Global corruption, and related threats to the rule of law, have emerged as an important national security challenge. In a number of U.S. partner states, mineral revenues have contributed to corruption, leading to poverty, hunger, and instability, with consequences for American national security.

When Congress passed the Dodd-Frank Wall Street Reform and Consumer Protection Act in 2010, it included a provision developed by Senators Richard Lugar and Ben Cardin, which required oil, gas, and mining companies listed on U.S. stock exchanges to disclose to the Securities and Exchange Commission (SEC) all payments made to the U.S. and foreign governments. The bipartisan Cardin-Lugar anti-corruption provision, also known as  Section 1504 of Dodd-Frank, was a major step forward in U.S. efforts to combat corruption. U.S. leadership in addressing the increasingly prevalent issue of corruption also led other countries to follow suit by passing similar laws in 30 countries. On June 27, 2016, the SEC issued a final rule implementing Section 1504. As explained by Senator Cardin following the SEC’s ruling, “Transparency is the enemy of corruption, and today the United States has sent a clear message to government officials who seek to siphon off public funds for personal gain.”


In places where the U.S. provides military and development assistance, corruption can hollow out partner militaries, or lead directly to U.S. weapons or aid ending up in the hands of terrorist organizations. Corrupt governments create an opening for terrorist groups like the Taliban and ISIS to rail against their illegitimacy and a failure to put citizens first. Countries with significant oil and gas resources can fall prey to the “resource curse,” where abundance of valuable natural resources paradoxically fuels authoritarianism and weak economic growth. Corruption can also spawn criminal networks that span the public and private sectors and undermine the rule of law far beyond national borders.

Transparency efforts, like Publish What You Pay, can make an important difference in weeding out corruption. Global investors rely on the disclosure of information required by the Cardin-Lugar provision to evaluate the risk of doing business in the often opaque oil, gas, and mining sectors. The ONE Campaign has also collected case studies from around the world citing instances of citizens using public information to fight corruption. Since it applied to all companies listed on U.S. exchanges and those based abroad, especially Chinese state-owned companies, Cardin-Lugar positioned the United States as a leader in the global fight against corruption.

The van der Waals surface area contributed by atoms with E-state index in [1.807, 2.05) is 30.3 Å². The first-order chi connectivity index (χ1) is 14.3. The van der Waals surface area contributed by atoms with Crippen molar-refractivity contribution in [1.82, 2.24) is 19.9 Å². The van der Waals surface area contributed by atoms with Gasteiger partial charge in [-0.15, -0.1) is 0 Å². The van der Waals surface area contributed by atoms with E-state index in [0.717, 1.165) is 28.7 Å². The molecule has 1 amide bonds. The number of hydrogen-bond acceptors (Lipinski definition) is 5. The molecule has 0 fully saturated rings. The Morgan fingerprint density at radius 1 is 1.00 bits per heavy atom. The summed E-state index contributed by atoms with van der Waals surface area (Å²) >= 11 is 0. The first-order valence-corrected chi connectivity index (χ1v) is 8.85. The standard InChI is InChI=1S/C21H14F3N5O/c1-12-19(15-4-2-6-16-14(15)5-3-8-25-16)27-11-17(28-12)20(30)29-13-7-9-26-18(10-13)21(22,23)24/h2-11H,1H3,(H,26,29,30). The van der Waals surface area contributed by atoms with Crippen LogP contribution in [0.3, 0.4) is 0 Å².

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On February 3, 2017, Republican lawmakers used the Congressional Review Act to repeal the rule implementing the provision, which was signed into law on February 15, 2017 by President Trump. Though the SEC could no longer implement the June 2016 rule, the underlying statute still stands. But in October 2017, the Treasury Department published a report recommending a repeal of Section 1504. Then on December 1, 2017 Rep. Bill Huizenga introduced H.R. 4519 to repeal Cardin-Lugar. On January 9, 2018, H.R. 4519 was placed on the Union Calendar, but was never voted on in the House. In 2018 The United States dropped 4 points in the Corruption Perceptions Index (CPI), placing the U.S. outside of the top 20 on the CPI for the first time since 2011. The United States was also listed as a country to watch.

While the United States moves closer to a full repeal of the Cardin-Lugar provision, American allies head in the opposite direction. As explained in a January 2018 analysis by Oxfam, “Cardin-Lugar set a worldwide example for disclosures, and the EU and Canada enacted similar legislation following its passage in the US.” In addition to the Cardin-Lugar reversal, the Trump administration has moved further from global anti-corruption efforts in its withdrawal as an implementing country of the Extractive Industries Transparency Initiative (EITI). The EITI now consists of 51 implementing countries.


We’re asking Congress to support new legislation to fight global corruption at home and abroad. That means restoring the Cardin-Lugar anti-corruption provisions, but also clamping down on anonymous shell corporations and money laundering here in the U.S. 

Call your representatives today at (202) 224-3121 to urge them to support legislation that clamps down on corruption. Here are two bills they can support: